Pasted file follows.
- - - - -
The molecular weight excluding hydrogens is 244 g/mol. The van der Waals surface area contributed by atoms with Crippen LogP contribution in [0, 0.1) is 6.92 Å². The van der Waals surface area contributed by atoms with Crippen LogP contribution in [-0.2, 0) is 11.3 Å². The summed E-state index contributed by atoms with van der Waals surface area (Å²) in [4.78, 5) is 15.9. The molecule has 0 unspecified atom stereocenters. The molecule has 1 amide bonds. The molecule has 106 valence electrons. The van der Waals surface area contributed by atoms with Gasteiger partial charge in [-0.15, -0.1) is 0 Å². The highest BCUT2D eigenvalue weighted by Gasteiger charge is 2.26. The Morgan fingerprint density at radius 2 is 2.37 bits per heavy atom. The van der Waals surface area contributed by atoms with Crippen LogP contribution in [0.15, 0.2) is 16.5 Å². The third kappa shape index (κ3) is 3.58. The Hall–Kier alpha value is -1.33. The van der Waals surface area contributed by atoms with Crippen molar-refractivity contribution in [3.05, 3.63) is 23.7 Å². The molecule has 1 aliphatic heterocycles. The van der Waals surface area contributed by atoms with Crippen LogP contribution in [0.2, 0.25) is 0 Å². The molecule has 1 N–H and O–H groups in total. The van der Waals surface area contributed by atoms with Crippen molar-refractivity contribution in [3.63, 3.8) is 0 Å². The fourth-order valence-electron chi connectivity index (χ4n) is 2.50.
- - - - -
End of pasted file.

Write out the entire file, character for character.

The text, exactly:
The molecular weight excluding hydrogens is 244 g/mol. The van der Waals surface area contributed by atoms with Crippen LogP contribution in [0, 0.1) is 6.92 Å². The van der Waals surface area contributed by atoms with Crippen LogP contribution in [-0.2, 0) is 11.3 Å². The summed E-state index contributed by atoms with van der Waals surface area (Å²) in [4.78, 5) is 15.9. The molecule has 0 unspecified atom stereocenters. The molecule has 1 amide bonds. The molecule has 106 valence electrons. The van der Waals surface area contributed by atoms with Gasteiger partial charge in [-0.15, -0.1) is 0 Å². The highest BCUT2D eigenvalue weighted by Gasteiger charge is 2.26. The Morgan fingerprint density at radius 2 is 2.37 bits per heavy atom. The van der Waals surface area contributed by atoms with Crippen LogP contribution in [0.15, 0.2) is 16.5 Å². The third kappa shape index (κ3) is 3.58. The Hall–Kier alpha value is -1.33. The van der Waals surface area contributed by atoms with Crippen molar-refractivity contribution in [3.05, 3.63) is 23.7 Å². The molecule has 1 aliphatic heterocycles. The van der Waals surface area contributed by atoms with Crippen LogP contribution in [0.2, 0.25) is 0 Å². The molecule has 1 N–H and O–H groups in total. The van der Waals surface area contributed by atoms with Crippen molar-refractivity contribution in [3.63, 3.8) is 0 Å². The fourth-order valence-electron chi connectivity index (χ4n) is 2.50.